Day 4: Coffee Bay – Mpande

Day 4: 46 km, 7hrs.   Coffee bay will remain with me as being ironically the most disappointing coffee experience of my life (not a decent cup in sight and the barely acceptable instant we found at the backpackers came at a hefty price !) . Apparently it was named after a ship carry coffee beans ran aground in the late 1800s, although a few beans seeded themselves the conditions proved too harsh for the plants to survive. Nowdays its a grubby little rubbish strewn village in a beautiful setting where lots of travellers end up smoking up the rest of their travel budgets.

Glad to leave we were welcomed with more excrutiating sharp climbs through rondavel hamlets scattered across the hillsides that dropped down once more to the most exquisite estuaries.

Crossing the murky (very possibly shark-infested) Umtata river mouth.
Beach cycling requires very careful study of the tides. Here we were too late, the sand was more mush rather than hard resulting in another pushing session.
Homestead living. Typical 'transkei' pigs abound with the happiest free-range chickens.
The piggy and the chick
Swing with a view
Another crossing, good for cooling off. However we never lingered too long, the thought of Zambezis kept us focussed on getting to the otherside asap.
Another magnificent beach near Whale Rock. Cattle tracks made for a great descent.
The quientessential rondavel. Traditional architecture at its best. Materials all locally available, cool in the hot summers and good insulation for the biting winters.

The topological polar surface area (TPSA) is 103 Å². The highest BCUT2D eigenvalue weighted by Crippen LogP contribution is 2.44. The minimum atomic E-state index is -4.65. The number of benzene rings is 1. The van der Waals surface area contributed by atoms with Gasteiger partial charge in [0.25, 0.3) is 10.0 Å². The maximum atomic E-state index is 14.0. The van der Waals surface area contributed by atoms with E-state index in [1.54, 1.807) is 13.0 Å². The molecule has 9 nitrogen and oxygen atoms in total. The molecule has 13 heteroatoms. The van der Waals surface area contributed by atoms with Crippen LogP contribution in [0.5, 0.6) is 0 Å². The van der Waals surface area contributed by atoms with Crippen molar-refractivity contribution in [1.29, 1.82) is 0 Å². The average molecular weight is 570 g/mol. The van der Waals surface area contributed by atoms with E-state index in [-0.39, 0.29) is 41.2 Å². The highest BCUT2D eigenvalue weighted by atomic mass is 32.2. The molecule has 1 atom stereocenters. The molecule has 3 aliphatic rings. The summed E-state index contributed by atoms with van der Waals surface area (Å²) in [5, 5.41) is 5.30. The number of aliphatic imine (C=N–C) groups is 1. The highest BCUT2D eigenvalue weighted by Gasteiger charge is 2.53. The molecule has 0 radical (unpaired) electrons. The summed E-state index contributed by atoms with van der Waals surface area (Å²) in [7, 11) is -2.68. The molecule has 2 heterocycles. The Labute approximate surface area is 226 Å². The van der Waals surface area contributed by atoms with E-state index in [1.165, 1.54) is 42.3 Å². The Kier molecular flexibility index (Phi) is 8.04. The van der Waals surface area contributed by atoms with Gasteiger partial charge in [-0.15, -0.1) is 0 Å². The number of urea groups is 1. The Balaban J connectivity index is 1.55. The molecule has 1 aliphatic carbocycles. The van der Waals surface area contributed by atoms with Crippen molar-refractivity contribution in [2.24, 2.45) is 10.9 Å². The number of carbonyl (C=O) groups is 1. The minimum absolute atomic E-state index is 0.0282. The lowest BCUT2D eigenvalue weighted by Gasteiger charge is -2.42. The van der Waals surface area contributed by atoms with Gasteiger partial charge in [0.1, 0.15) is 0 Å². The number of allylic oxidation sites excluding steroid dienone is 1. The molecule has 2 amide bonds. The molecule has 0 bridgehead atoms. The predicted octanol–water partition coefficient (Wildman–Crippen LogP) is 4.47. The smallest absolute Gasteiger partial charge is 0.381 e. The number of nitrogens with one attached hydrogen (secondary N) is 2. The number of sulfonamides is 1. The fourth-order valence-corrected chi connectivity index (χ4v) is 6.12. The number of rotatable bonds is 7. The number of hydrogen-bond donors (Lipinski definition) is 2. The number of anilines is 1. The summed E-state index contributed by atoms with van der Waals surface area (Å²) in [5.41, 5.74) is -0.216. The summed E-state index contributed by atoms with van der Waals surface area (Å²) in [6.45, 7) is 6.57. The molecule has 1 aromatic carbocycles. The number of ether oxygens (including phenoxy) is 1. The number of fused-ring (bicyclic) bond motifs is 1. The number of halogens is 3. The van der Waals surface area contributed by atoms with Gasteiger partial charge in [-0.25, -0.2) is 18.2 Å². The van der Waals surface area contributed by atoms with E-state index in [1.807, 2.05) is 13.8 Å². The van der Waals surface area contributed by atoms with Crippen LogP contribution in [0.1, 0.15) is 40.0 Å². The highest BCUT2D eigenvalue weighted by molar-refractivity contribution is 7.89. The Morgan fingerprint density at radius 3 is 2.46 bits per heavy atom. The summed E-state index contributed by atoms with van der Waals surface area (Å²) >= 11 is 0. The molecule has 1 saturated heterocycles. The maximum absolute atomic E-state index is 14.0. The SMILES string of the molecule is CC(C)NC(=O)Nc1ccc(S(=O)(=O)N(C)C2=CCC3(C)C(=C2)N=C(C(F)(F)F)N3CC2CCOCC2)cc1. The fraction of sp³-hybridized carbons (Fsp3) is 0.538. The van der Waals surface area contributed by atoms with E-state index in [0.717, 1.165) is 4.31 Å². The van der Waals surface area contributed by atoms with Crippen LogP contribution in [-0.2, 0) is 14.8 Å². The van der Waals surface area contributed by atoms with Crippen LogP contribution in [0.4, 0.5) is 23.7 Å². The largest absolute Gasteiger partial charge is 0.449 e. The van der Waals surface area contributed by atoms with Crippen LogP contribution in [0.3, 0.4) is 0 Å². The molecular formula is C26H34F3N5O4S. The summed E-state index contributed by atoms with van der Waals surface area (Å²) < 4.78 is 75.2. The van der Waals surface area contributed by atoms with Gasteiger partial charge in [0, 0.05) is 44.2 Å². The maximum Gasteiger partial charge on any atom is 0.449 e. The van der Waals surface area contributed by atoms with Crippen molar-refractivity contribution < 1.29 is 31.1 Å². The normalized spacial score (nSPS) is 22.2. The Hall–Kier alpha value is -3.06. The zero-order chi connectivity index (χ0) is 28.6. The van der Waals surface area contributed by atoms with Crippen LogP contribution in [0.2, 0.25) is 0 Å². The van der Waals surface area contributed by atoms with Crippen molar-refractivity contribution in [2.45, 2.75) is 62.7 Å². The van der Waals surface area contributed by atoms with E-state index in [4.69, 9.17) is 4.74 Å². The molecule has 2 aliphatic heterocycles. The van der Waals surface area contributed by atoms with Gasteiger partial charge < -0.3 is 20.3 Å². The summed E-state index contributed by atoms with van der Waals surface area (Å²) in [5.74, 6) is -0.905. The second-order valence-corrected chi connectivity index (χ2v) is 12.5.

Rondavels are still the prevelant housing form along the wildcoast. Sadly in most other parts of South Africa they are being replaced by more modern and desirable designs and materials. As would be expected the durability and design features are lost while the cost increases as materials are brought in, besides the loss of cultural heritage.
Mud bricks lie drying in the sun, soon to be made into another rondavel.
Transkei pup. Turquoise: the favourite colour for a xhosa hut.
Shady spot for an nguni cow.
Dropping down to the Mtakagaggie River mouth
Mtakagaggie estuary: not advisable to swim across, finally we managed to lure man and boat to take us.
Sarah shares a ride with the ever enthusiastic village children.
...while Gogo enjoys watching on. Her bucket for water: its a long way down and up to few water points.
Little Xhosa girl
The bafana were practising for the World Cup ....starting in just a 1mth!

One of those very steep and nasties, photos can never capture gradients!
Smiley faces
Turquoise tot

Bridget Ringdahl

Pedaling has been natural to me since the tender age of three. Cycling is practical, fun, it gets you to the corner café, across countries, continents, keeps you fit and is by far the most efficient and environmentally friendly transport option around, being virtually carbon neutral.

I live in Howick, KwaZulu-Natal which is great cycling country, within 10 minutes I can be bouncing along some of the finest single tracks in the province.

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